This is not a case where we might conclude that Scott's testimony was sufficient to support the conviction, since her testimony, by itself, shows a likely source of income.10 It must be remembered that neither Scott nor Kilgore testified to specific amounts of money changing hands or being earned by appellant. The government neither tried, nor was required to prove precisely how much appellant earned through these transactions. The purpose of both witnesses' testimony was simply to show that appellant's marijuana transactions formed a likely source of income. Appellant testified that he had earned the income by lending money when he was in the Navy and not in 1972. To corroborate his story, he presented one of his former companions in the Navy who stated that appellant used to save his money so that he could lend it out for interest. Thus, the jury was asked to choose between believing appellant and his witness or Kilgore and Scott. Had appellant earned his money in 1972 through marijuana dealings or had he earned it while in the Navy? In view of the quality and quantity of Kilgore's testimony as compared to Scott's testimony, the only other evidence on this question, we are not assured beyond a reasonable doubt that the jury would have reached the same decision solely on the basis of Scott's testimony. Without Kilgore's testimony, they may not have believed Scott.
Moreover, the government's opening and closing arguments relied heavily on facts which had been foreclosed to it by the first trial. As noted above, the government argued on more than six occasions that appellant received his income from the Alvarez conspiracy transactions. Three of these arguments were coupled with direct references to Kilgore's testimony.11 We therefore conclude that the appellant's conviction must be reversed.
REVERSED and REMANDED for Retrial.
At the first trial, Kilgore testified that appellant received one-third of the marijuana. At the second trial, he testified that appellant and Alvarez together received two-thirds of it. We mention the difference only for purposes of accuracy
For purposes of applying collateral estoppel, it makes no difference that the trial judge, rather than a jury, acquitted the appellant. United States v. Martin Linen Supply Co., 430 U.S. 564, 97 S. Ct. 1349, 51 L. Ed. 2d 642 (1977)
One of these inconsistencies was Kilgore's previous failure to identify appellant out of pictures presented to him in prior proceedings and his ability to pick appellant out of those same pictures in the conspiracy trial
Morey v. Commonwealth, 108 Mass. 433, 434 (1871)
We note that at the first trial appellant made the same contention in response to the government's claim that he and Alvarez were in the business of smuggling marijuana
Three of these arguments are reproduced at note 11 Infra
See note 11 Infra
"The law is a sort of hocus-pocus science." C. Macklin, Love a la Mode, Act II, Sc. 1 (1759)
We note that appellant's attorney moved In limine to exclude any of Kilgore's testimony which would show a conspiracy or business in marijuana between Alvarez, Kilgore, and the others mentioned at the first trial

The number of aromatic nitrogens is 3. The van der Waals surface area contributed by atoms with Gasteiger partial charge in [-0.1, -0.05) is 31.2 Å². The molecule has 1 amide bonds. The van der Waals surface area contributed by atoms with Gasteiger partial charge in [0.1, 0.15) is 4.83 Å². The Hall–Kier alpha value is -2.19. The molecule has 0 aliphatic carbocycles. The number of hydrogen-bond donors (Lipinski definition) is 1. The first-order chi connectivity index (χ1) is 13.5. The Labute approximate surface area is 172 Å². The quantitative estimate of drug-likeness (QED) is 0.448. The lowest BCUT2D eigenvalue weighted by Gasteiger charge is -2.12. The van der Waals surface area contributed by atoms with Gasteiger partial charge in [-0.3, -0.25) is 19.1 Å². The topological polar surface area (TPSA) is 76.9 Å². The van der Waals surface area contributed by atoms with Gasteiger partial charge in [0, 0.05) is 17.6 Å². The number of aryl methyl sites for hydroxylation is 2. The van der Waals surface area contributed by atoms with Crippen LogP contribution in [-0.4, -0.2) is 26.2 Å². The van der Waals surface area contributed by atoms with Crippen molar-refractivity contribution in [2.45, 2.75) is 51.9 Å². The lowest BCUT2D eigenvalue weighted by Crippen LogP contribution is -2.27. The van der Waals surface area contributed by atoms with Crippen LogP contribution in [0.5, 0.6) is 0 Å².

In United States v. Beasley, 576 F.2d 626 (5th Cir. 1978), we were faced with a similar question. The defendant was charged with the wilful evasion of income taxes, and the government produced two witnesses to testify that he received income from a conspiracy to distribute heroin. On appeal of the conviction, we found that the Jencks Act, 18 U.S.C. § 3500 (1976), was violated and that the Jencks material would have aided the defense in impeaching one of these two witnesses. We nonetheless held that the Jencks violation was harmless as to the tax prosecution, since "there was convincing testimony by Mrs. Heron (the other witness), unrebutted save by Beasley's personal denial, that Beasley was engaged in illicit activities potentially generating income." Id. at 633. The differing posture of the witnesses in this case requires a contrary result on the harmless error question
The following shows that the conspiracy and the events covered by the first trial comprised a substantial portion of the government's argument to the jury:
Randy Kilgore testified that he went to Colombia, South America, and then came back and they unloaded that marijuana in Zephyrhills. And what did they unload that marijuana into? Remember he said a Winnebago and that he then drove over to a Wayne Hockett's house. They unloaded a third of that marijuana and he and Scott Mock got back in that Winnebago and Scott Mock at that time asked if he would like to handle that end of the operation: fly down and guard that marijuana for him and Pedro Alvarez, so they wouldn't have to touch it. They wouldn't have to do that themselves. The big bosses didn't want to take a chance of handling the marijuana. . . . It was business, ladies and gentlemen. It was business of contacting and arranging for the importation of marijuana, so they could sell it. That's the kind of business he was in.
Second trial at supp. vol. 2, p. 177-78.
If you recall Mr. Kilgore's testimony . . . . And those facts reflected his involvement with Defendant Mock and his involvement with Mr. Alvarez and his involvement in the conspiracy, the smuggling.
Id. at 255.
That's what Mr. Levine would have you believe and ladies and gentlemen, applying your good logic and common sense, we submit to you, it's not a reasonable explanation. That money, according to Mr. Kilgore's testimony, "We started working for them in 1972." Is that when they got into that marijuana business? They both left their jobs at IBM, in the summer, August or July or August of 1971. They opened up that safety deposit box, in December was when it opened. Carried over after they started to get involved in that activity in the early part of 1972. And that's when the money started to come in, and when the money came in, the defendant started spending it. And he started spending it to the tune of $87,022.15, that we can show in 1972. And, $46,536.00 in 1973.
Id. at 265.